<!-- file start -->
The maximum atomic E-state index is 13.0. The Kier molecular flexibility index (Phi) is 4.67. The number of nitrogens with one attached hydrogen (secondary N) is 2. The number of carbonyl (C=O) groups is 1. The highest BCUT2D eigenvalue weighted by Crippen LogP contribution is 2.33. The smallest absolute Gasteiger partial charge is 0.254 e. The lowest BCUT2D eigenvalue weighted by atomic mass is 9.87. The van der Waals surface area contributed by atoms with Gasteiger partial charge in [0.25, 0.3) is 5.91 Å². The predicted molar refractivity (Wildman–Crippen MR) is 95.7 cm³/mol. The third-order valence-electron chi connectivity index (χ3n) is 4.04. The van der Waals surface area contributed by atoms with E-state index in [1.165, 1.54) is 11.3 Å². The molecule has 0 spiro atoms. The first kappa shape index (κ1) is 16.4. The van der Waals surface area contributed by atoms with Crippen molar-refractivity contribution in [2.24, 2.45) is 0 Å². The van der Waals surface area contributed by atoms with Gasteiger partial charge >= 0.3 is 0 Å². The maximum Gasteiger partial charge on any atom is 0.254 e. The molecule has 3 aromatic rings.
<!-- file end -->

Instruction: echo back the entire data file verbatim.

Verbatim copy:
The maximum atomic E-state index is 13.0. The Kier molecular flexibility index (Phi) is 4.67. The number of nitrogens with one attached hydrogen (secondary N) is 2. The number of carbonyl (C=O) groups is 1. The highest BCUT2D eigenvalue weighted by Crippen LogP contribution is 2.33. The smallest absolute Gasteiger partial charge is 0.254 e. The lowest BCUT2D eigenvalue weighted by atomic mass is 9.87. The van der Waals surface area contributed by atoms with Gasteiger partial charge in [0.25, 0.3) is 5.91 Å². The predicted molar refractivity (Wildman–Crippen MR) is 95.7 cm³/mol. The third-order valence-electron chi connectivity index (χ3n) is 4.04. The van der Waals surface area contributed by atoms with E-state index in [1.165, 1.54) is 11.3 Å². The molecule has 0 spiro atoms. The first kappa shape index (κ1) is 16.4. The van der Waals surface area contributed by atoms with Crippen molar-refractivity contribution in [2.24, 2.45) is 0 Å². The van der Waals surface area contributed by atoms with Gasteiger partial charge >= 0.3 is 0 Å². The maximum Gasteiger partial charge on any atom is 0.254 e. The molecule has 3 aromatic rings.